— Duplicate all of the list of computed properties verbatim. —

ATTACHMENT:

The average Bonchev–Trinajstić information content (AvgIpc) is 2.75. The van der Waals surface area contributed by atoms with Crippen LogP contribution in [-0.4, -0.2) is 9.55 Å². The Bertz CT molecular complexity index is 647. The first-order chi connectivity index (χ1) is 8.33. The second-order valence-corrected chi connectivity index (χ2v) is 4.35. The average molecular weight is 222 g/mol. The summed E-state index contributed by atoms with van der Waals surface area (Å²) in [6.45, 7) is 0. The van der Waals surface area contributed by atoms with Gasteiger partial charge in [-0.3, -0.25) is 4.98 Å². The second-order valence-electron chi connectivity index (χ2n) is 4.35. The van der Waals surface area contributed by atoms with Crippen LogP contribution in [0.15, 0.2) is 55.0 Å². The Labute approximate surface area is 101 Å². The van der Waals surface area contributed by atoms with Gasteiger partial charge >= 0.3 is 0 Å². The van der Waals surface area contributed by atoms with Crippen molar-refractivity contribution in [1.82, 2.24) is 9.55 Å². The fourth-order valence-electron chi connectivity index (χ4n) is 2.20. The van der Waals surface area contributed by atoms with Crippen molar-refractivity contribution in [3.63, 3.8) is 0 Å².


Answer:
The average Bonchev–Trinajstić information content (AvgIpc) is 2.75. The van der Waals surface area contributed by atoms with Crippen LogP contribution in [-0.4, -0.2) is 9.55 Å². The Bertz CT molecular complexity index is 647. The first-order chi connectivity index (χ1) is 8.33. The second-order valence-corrected chi connectivity index (χ2v) is 4.35. The average molecular weight is 222 g/mol. The summed E-state index contributed by atoms with van der Waals surface area (Å²) in [6.45, 7) is 0. The van der Waals surface area contributed by atoms with Gasteiger partial charge in [-0.3, -0.25) is 4.98 Å². The second-order valence-electron chi connectivity index (χ2n) is 4.35. The van der Waals surface area contributed by atoms with Crippen LogP contribution in [0.15, 0.2) is 55.0 Å². The Labute approximate surface area is 101 Å². The van der Waals surface area contributed by atoms with Gasteiger partial charge >= 0.3 is 0 Å². The van der Waals surface area contributed by atoms with Crippen molar-refractivity contribution in [1.82, 2.24) is 9.55 Å². The fourth-order valence-electron chi connectivity index (χ4n) is 2.20. The van der Waals surface area contributed by atoms with Crippen molar-refractivity contribution in [3.63, 3.8) is 0 Å².